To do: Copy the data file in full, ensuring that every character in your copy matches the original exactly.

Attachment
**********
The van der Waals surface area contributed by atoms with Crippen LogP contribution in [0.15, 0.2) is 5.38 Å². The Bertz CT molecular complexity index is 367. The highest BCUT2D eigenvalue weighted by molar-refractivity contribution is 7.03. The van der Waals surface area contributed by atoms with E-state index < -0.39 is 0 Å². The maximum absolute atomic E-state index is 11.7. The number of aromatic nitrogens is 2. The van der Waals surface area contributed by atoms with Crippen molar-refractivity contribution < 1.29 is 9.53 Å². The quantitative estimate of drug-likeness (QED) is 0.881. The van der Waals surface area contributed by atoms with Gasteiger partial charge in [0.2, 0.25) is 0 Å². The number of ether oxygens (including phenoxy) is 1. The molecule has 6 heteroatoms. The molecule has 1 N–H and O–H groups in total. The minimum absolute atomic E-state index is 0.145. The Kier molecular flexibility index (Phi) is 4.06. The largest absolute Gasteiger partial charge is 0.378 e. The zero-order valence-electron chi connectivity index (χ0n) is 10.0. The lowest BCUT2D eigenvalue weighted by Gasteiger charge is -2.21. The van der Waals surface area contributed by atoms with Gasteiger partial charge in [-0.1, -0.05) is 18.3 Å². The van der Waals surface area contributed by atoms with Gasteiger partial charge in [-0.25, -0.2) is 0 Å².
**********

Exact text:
The van der Waals surface area contributed by atoms with Crippen LogP contribution in [0.15, 0.2) is 5.38 Å². The Bertz CT molecular complexity index is 367. The highest BCUT2D eigenvalue weighted by molar-refractivity contribution is 7.03. The van der Waals surface area contributed by atoms with E-state index < -0.39 is 0 Å². The maximum absolute atomic E-state index is 11.7. The number of aromatic nitrogens is 2. The van der Waals surface area contributed by atoms with Crippen molar-refractivity contribution < 1.29 is 9.53 Å². The quantitative estimate of drug-likeness (QED) is 0.881. The van der Waals surface area contributed by atoms with Gasteiger partial charge in [0.2, 0.25) is 0 Å². The number of ether oxygens (including phenoxy) is 1. The molecule has 6 heteroatoms. The molecule has 1 N–H and O–H groups in total. The minimum absolute atomic E-state index is 0.145. The Kier molecular flexibility index (Phi) is 4.06. The largest absolute Gasteiger partial charge is 0.378 e. The zero-order valence-electron chi connectivity index (χ0n) is 10.0. The lowest BCUT2D eigenvalue weighted by Gasteiger charge is -2.21. The van der Waals surface area contributed by atoms with Gasteiger partial charge in [-0.1, -0.05) is 18.3 Å². The van der Waals surface area contributed by atoms with Gasteiger partial charge in [-0.25, -0.2) is 0 Å².